Research & Evaluation
Katherine Nolan is a Research Scientist in AidData's Research and Evaluation Unit, where she conducts a variety of impact evaluations on a number of development topics, including health, gender, and agriculture. Katherine currently works on a retrospective evaluation utilizing geospatial matching techniques and household surveys of a child and maternal health project in Bangladesh, as well as a retrospective evaluation of small earth dam's impact on household dynamics in Northern Ghana. She also co-created AidData's new Gender Equity in Development initiative, which focuses on bringing AidData's geospatial and research expertise to the gender space, and is a member of the Global Research Institute's Diversity Equity and Inclusion (DEI) committee. Her expertise lies in household surveys, data management and analysis, retrospective evaluations, and geospatial analysis.
M.A., International Business Relations and Environmental Policy, Fletcher School of Law and Diplomacy, Tufts University
B.A., Development Studies, African Studies, Amherst College
Prior to joining AidData, Katherine worked for Innovations for Poverty Action managing several different randomized control trials in Mongolia and Kenya. She has also managed a market access research project in Northern Uganda and conducted an off-grid electrification research project in Southern India. She holds an MA in International Business Relations and Environmental Policy from the Fletcher School of Law and Diplomacy at Tufts University and a BA in International Development and African Studies from Amherst College.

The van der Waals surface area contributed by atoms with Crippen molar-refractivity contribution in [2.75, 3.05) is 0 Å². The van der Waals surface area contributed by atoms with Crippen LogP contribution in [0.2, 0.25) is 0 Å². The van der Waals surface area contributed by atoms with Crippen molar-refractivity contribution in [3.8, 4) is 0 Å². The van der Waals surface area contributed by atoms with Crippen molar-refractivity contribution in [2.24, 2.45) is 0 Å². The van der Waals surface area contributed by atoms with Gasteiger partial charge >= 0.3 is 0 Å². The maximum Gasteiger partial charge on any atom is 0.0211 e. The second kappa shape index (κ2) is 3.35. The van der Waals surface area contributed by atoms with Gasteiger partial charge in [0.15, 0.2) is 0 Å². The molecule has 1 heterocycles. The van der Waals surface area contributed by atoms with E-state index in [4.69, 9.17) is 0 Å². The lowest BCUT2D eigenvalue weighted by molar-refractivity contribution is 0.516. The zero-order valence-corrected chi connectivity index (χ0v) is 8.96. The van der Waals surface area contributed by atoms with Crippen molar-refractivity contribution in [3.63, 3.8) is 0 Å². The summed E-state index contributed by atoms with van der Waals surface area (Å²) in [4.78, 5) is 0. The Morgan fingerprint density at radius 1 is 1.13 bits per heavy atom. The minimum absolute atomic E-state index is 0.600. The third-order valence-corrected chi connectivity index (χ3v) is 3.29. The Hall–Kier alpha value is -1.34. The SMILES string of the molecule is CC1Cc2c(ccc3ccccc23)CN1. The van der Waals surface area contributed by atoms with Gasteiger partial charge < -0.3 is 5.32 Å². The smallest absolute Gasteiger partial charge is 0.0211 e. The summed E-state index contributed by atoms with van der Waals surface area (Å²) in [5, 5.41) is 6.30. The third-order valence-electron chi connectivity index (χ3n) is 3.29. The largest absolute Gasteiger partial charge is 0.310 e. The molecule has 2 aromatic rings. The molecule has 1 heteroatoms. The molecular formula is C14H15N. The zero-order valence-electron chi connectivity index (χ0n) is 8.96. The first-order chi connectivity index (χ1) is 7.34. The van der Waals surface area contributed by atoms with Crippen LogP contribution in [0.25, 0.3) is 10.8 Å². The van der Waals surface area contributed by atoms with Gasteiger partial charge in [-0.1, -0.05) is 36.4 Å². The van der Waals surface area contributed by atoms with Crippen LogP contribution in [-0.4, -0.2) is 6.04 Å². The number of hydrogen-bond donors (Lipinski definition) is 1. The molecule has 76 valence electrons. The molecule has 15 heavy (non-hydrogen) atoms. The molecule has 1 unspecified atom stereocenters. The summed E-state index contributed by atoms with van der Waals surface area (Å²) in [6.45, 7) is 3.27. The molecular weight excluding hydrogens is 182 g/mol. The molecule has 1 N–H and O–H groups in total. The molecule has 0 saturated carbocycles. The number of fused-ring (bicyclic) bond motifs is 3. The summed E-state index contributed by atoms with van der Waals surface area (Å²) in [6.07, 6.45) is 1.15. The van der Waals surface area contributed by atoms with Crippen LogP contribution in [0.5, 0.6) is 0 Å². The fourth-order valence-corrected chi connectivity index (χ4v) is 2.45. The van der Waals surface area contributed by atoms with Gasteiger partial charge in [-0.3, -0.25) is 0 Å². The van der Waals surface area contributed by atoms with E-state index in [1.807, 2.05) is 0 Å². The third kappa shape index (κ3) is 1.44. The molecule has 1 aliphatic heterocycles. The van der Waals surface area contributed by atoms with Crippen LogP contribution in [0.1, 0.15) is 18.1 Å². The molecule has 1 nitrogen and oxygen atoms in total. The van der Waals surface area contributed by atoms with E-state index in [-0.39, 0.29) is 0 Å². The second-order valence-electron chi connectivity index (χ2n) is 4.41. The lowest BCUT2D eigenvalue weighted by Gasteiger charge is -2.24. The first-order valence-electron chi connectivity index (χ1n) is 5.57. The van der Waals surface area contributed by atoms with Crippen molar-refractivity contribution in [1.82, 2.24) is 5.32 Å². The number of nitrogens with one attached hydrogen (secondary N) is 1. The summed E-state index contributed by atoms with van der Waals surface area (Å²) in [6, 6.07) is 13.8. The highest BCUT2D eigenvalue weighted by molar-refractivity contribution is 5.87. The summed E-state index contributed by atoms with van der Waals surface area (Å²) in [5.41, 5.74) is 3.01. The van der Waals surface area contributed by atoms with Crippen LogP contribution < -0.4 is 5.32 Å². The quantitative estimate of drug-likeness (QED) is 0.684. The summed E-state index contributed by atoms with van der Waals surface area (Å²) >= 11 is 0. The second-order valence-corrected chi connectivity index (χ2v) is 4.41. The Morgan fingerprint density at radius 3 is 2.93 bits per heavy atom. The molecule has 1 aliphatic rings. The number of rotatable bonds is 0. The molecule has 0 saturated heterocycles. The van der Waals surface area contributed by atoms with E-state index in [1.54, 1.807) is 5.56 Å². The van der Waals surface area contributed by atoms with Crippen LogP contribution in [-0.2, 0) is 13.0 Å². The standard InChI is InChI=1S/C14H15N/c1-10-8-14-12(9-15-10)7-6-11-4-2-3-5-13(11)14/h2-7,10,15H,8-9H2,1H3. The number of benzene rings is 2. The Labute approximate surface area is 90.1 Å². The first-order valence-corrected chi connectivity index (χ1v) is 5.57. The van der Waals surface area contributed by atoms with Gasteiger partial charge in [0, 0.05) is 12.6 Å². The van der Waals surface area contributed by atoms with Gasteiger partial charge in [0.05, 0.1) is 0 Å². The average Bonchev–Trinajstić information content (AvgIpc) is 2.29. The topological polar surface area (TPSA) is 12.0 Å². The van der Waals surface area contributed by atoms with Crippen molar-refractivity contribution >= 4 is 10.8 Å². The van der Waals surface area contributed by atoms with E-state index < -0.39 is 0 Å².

New research on how gender differences and power dynamics drive measurement error in household surveys
Agricultural program evaluations depend on accurate household surveys, but couples will often give different answers to an objective question, like the size of an agricultural plot. How can this error be reduced?
Plan B for development impact evaluations? Going remote.
New methods to predict missing geospatial data could reduce barriers to evaluating development programs in hard-to-reach areas.
Testing multi-stakeholder dialogue for better local governance in Niger: An experiment. Can we talk our way out of development problems?
Development Policy Review
Ariel BenYishay, Lisa Mueller, Katherine Nolan, Philip Roessler
Reducing the Costs and Barriers to Evaluations Using Geospatial Data: New Methods with an Application for HIV/AIDS in Cote d'Ivoire
Ariel BenYishay, Katherine Nolan
Long-term Impact Evaluation of the Malawi Wellness and Agriculture for Life Advancement Program
Ariel BenYishay, Kristen Velyvis, Katherine Nolan, Lila Kumar Khatiwada, Carrie Dolan, Danice Brown Guzman, Tom Purekal, Arif Mamun, Sara Wilf